15 best operating systems for Raspberry Pi (with pictures)

best operating system on raspberry pi

The Raspberry Pi is not limited to Raspbian, which is the official distribution but is far from being the only one

What is the best distribution for Raspberry Pi?
There are dozens of operating systems available on Raspberry Pi, and there is not a perfect distribution. Each distribution has its strengths and weaknesses and is more suited to a specific use.

I will introduce here the 15 distributions that stand out and that deserve to be tested if you’re looking for the ideal system

1 – Raspbian
raspbian buster desktop

Raspbian is the official distribution of Raspberry Pi
Based on Debian it is built on the same philosophy, i.e., stability and performance.
Many Debian packages are available on Raspberry Pi

Since its first release in 2012, there have been many improvements
Today Raspbian comes with the PIXEL desktop (based on LXDE), which makes the Raspberry Pi usable as a daily desktop computer
About the preinstalled applications, we find essentials like Chromium, Minecraft Pi, Scratch or LibreOffice

Installing additional packages or a different desktop environment is facilitated by the presence of the APT Packet Manager
If you are used to Debian or Ubuntu, you will not be lost

I put it first in this ranking because it has many advantages, such as compatibility, reliability and adaptability to most beginner projects
Raspbian works well on any Raspberry Pi model

Raspbian is available on the official website
To install it, you can check my step-by-step tutorial here

2 – Ubuntu
ubuntu

A few months ago, installing Ubuntu on a Raspberry Pi was an adventure ๐Ÿ™‚
My last attempt was successful, everything works well on Raspberry Pi 3 and 4

Ubuntu quickly became the most used Linux distribution in the world
Based on Debian, this distribution runs on a shorter development cycle and therefore provides the latest news much earlier than Debian

If you’re used to Ubuntu and are looking for an alternative to Raspbian, Ubuntu for Raspberry Pi is probably a good choice
Even if he does not have much support from developers and the Raspberry Pi community, his fame in the world of PCs makes us want to test more deeply

Behind a more modern interface, you will find the same basic packages as on Raspbian: LibreOffice, Minecraft PI, Scratch, …
And there are some small changes like installing Firefox as the default browser
You can install additional packages with the apt command

I put this distribution in second because it is for me a work environment more attractive and more up to date than Raspbian.
But with less stability and a smaller community (on Raspberry Pi)
It remains a perfect distribution to start

You can download Ubuntu for Raspberry Pi on this page
It’s the server version (terminal only), but you can install your favorite desktop environment (commands are listed at the end of the page)
A Raspberry Pi 4 is recommended to have the best experience with a desktop environment

3 – Retropie

Retropie is a well-known distribution, which allows you to turn your Raspberry Pi into a retro-gaming console
Built on Raspbian, it gives you the possibility to play old games from classic PC to N64 games

Retropie provides easy setup and a user-friendly interface to start and play your favorites games
Before playing, you have to download ROMs from the Internet, and then upload it to your Raspberry Pi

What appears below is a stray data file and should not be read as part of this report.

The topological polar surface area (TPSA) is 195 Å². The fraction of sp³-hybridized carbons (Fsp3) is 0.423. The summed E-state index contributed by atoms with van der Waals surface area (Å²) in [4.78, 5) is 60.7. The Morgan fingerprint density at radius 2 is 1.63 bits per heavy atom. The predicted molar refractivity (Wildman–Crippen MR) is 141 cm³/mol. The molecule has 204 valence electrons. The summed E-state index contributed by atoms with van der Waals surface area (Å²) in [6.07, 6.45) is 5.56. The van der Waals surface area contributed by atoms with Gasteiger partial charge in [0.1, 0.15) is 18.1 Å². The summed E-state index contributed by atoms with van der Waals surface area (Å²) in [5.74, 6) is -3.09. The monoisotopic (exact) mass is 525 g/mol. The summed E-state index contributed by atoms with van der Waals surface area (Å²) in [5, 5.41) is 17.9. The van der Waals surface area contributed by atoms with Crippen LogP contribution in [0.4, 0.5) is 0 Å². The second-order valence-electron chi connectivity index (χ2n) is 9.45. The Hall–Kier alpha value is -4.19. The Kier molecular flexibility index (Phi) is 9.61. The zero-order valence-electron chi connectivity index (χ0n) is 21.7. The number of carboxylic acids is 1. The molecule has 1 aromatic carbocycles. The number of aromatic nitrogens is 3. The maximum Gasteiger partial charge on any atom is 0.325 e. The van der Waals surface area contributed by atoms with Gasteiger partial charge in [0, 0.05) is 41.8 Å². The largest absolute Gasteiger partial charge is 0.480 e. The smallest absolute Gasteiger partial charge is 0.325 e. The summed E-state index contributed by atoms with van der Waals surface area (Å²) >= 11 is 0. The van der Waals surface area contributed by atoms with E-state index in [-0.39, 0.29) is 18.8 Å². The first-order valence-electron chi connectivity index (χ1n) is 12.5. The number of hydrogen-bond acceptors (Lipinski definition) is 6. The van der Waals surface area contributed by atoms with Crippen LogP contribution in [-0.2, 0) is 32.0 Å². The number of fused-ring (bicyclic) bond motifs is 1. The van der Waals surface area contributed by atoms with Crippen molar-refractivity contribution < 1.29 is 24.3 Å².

They will automatically show in the Retropie menu

For a better experience, you can even add a controller like on SNES and enjoy a game as if you were back to childhood!
I choose to place the Retropie distribution in the top 3 because it’s a good one and it allows Raspberry Pi to be discovered by many players, and therefore to make it more known

Pre-made images for the Raspberry Pi are available here
During writing Retropie was not yet available for Raspberry Pi 4, but it will probably happen soon
I also have a few posts about Retropie that you can check to learn more:

4 – Manjaro
manjaro

Manjaro is a distribution I discovered recently on Raspberry Pi
It’s working very well and I like it

Manjaro is based on Arch Linux, a rare system on Raspberry Pi
But it’s cool, it allows us to test and learn new things
Its goal is to be a fast and user-friendly distribution

Manjaro is available in various flavors with the most known desktop environments (XFCE, GNOME, KDE, Cinnamon, LXDE, Mate, …)
You can also start with a minimal version (named Architect) where you can install only what you need and configure everything

Manjaro is available on Raspberry Pi 4, and I highly recommend using it to enjoy this system in graphic mode
You can download the system images here
And I have a step-by-step tutorial available here for this system

5 – OSMC

OSMC (Open Source Media Center) is probably the best media center solution built for Raspberry Pi
Based on Debian and using Kodi as a front-end, OSMC is a Linux distribution easy to install and use
OSMC can play most of the media formats and stream from all kind of sources

I choose to put it in this listing because it has a significant use for the Raspberry Pi, you can set up your media center for $50 with OSMC
The look is excellent, the system is self-updating and the community is always present if you have an issue

You can Download OSMC from the official website
If you need more help, check my dedicated post about OSMC and Kodi

6 – Lakka
lakka main menu

You probably recognize this well-known interface which is inspired from the PlayStation 4
But it’s Lakka! A Retro-gaming system on Raspberry Pi
Like Retropie you have many emulators available on it and can install your games easily

The Lakka systems runs on LibreElec and uses RetroArch for the graphical interface
I have added it in this list because it’s available on Raspberry Pi 4, so it’s a good alternative to Retropie at the moment